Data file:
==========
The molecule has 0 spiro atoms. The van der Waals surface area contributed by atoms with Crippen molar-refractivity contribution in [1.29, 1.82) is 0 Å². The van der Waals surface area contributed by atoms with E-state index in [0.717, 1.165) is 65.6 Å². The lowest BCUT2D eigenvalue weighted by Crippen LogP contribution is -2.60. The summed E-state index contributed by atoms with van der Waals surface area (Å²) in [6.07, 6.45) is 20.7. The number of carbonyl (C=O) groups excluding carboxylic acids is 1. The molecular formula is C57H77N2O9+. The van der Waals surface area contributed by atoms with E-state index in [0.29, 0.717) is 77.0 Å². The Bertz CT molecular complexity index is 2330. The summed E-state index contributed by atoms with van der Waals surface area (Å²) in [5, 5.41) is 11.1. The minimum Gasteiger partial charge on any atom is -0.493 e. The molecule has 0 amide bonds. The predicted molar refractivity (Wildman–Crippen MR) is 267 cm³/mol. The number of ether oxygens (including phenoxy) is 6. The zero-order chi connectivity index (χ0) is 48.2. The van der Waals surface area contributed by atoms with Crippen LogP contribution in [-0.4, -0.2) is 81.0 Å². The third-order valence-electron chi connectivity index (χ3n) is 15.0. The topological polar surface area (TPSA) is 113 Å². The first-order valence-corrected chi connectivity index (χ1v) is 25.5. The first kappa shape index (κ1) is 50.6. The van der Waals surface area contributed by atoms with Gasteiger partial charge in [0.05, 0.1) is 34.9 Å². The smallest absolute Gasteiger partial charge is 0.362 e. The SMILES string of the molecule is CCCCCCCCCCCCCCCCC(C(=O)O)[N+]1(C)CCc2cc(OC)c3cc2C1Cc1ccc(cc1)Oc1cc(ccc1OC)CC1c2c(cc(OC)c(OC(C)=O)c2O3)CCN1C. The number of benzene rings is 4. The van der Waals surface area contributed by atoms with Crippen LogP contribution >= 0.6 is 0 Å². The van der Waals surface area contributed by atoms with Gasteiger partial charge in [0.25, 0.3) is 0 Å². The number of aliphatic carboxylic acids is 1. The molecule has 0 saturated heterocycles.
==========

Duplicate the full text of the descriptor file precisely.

The molecule has 0 spiro atoms. The van der Waals surface area contributed by atoms with Crippen molar-refractivity contribution in [1.29, 1.82) is 0 Å². The van der Waals surface area contributed by atoms with E-state index in [0.717, 1.165) is 65.6 Å². The lowest BCUT2D eigenvalue weighted by Crippen LogP contribution is -2.60. The summed E-state index contributed by atoms with van der Waals surface area (Å²) in [6.07, 6.45) is 20.7. The number of carbonyl (C=O) groups excluding carboxylic acids is 1. The molecular formula is C57H77N2O9+. The van der Waals surface area contributed by atoms with E-state index in [0.29, 0.717) is 77.0 Å². The Bertz CT molecular complexity index is 2330. The summed E-state index contributed by atoms with van der Waals surface area (Å²) in [5, 5.41) is 11.1. The minimum Gasteiger partial charge on any atom is -0.493 e. The molecule has 0 amide bonds. The predicted molar refractivity (Wildman–Crippen MR) is 267 cm³/mol. The number of ether oxygens (including phenoxy) is 6. The zero-order chi connectivity index (χ0) is 48.2. The van der Waals surface area contributed by atoms with Crippen LogP contribution in [-0.4, -0.2) is 81.0 Å². The third-order valence-electron chi connectivity index (χ3n) is 15.0. The topological polar surface area (TPSA) is 113 Å². The first-order valence-corrected chi connectivity index (χ1v) is 25.5. The first kappa shape index (κ1) is 50.6. The van der Waals surface area contributed by atoms with Gasteiger partial charge in [0.05, 0.1) is 34.9 Å². The smallest absolute Gasteiger partial charge is 0.362 e. The SMILES string of the molecule is CCCCCCCCCCCCCCCCC(C(=O)O)[N+]1(C)CCc2cc(OC)c3cc2C1Cc1ccc(cc1)Oc1cc(ccc1OC)CC1c2c(cc(OC)c(OC(C)=O)c2O3)CCN1C. The number of benzene rings is 4. The van der Waals surface area contributed by atoms with Crippen LogP contribution >= 0.6 is 0 Å². The van der Waals surface area contributed by atoms with Gasteiger partial charge in [0.25, 0.3) is 0 Å². The number of aliphatic carboxylic acids is 1. The molecule has 0 saturated heterocycles.